William Marchione (W.M).: What else do you remember about Allston in the 1930s, Garnett?
Garnett Long (G.L.).: Well, a lot of rich people lived here back then. St. Lukes was a very prominent church. That's where most of the rich people went. It was Episcopal. A lot of the wealthy people lived around the Chester and Reedsdale Street area near St. Luke's. And a lot of rich people lived near the [Allston] Congregational Church on Parkvale and Quint Avenues. I think the three biggest churches in town were the Brighton and Allston Congregational Churches and the Brighton Avenue Baptist Church. Of course we [the Hill Memorial Baptist Church on North Harvard Street] were an offshoot of the Brighton Avenue Baptist Church. We were the only Protestant church on [the northern side] of the tracks.
W.M.: Do you remember any other churches being in the neighborhood?
G.L.: Yes, there was another little church that people hardly know anything about, St. John's Finnish Lutheran Church on Cleveland Street [formerly Clevemont Street]. We used to play ball in the little field there. The church would have suppers and we'd always get something to eat there. There were a lot of Finnish people that used to live here. There was another place as well that I always thought was a church. You know where the Twin Donuts is? Well, there used to be a little temple there. My father used to call it the Scenic Temple, but I don't know why. [ed. note:The building in question appears in a 1925 street atlas as "Temple Hall". It was located at 521 Cambridge Street, and belonged to the Finnish Workingmen's Association.]
W.M.: Can you tell us about any other local landmarks?
G.L.: We also used to go into Odd Fellow's Hall. That was a huge building.
W.M.: Where was it located?
G.L.: In back of the Twin Donuts where the Store 24 and the used auto business are today. There were stores underneath Odd Fellows Hall. It was a monstrous building that went up almost to Everett Street on the North Beacon Street side.
W.M.: Now how did they use Odd Fellows Hall?
G.L.: I don't know. I was only in there a couple of times. Once we had a Christmas party there. Maybe they had meetings there at night, but I didn't pay attention to that. I would imagine the Odd Fellows held their meetings there. The Odd Fellows used to be big, something like the Knights of Columbus are now.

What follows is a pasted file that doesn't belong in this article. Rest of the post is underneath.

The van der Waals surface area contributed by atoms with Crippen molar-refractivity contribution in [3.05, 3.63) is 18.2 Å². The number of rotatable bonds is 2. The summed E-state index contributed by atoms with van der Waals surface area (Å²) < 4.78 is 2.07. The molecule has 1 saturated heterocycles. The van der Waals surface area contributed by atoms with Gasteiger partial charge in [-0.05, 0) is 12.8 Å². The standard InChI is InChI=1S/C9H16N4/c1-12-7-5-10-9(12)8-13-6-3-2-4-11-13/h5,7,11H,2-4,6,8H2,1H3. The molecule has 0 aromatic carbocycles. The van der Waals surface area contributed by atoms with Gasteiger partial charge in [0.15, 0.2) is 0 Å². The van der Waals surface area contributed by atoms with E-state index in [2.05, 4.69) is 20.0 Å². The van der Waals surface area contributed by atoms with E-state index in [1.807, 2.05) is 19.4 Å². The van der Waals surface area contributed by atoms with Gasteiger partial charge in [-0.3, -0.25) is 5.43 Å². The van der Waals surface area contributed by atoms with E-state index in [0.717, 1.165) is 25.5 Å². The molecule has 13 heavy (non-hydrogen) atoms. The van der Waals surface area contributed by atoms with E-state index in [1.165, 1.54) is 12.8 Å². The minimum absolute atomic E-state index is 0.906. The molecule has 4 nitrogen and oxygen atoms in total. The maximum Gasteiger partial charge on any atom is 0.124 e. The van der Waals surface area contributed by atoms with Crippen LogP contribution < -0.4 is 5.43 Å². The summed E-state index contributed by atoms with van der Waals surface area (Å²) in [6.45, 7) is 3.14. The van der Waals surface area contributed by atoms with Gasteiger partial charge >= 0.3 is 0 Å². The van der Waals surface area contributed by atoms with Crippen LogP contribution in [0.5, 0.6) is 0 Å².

W.M.: Did it have an elaborate interior?
G L.: It was kind of fancy. It wasn't like a cathedral, but it was big and monstrous. You used to have to go upstairs to get to the hall. They rented the downstairs to stores to make money.
W.M.: Where did your family do its shopping when you were young?
G.L.: Mohegan's Market on Harvard Avenue, mostly. The sign is still up in the parking lot, behind the APAC office. None of the old stores on Harvard Avenue are left. Friday and Saturday nights were the big shopping nights. Everybody shopped up there. The cars angle parked right on the avenue. But there weren't that many cars. When I lived on Cambridge Street we used to walk up. We could take a shortcut through Craftsman or Mechanics Street, which was in back of the present fire station.
W.M.: Were there delivery trucks that came to your door to deliver goods?
G.L.: No, you had to go out and buy things. I never remember getting a delivery for anything. But, I do remember, that when I got out of high school I used to work for the Economy Grocery Store over here on the corner [Franklin and Alcott Streets], and we used to deliver orders. We had a little two-wheel push cart with a wheel on the front for deliveries. We used to deliver all over the place.
W.M.: How old were you at that point?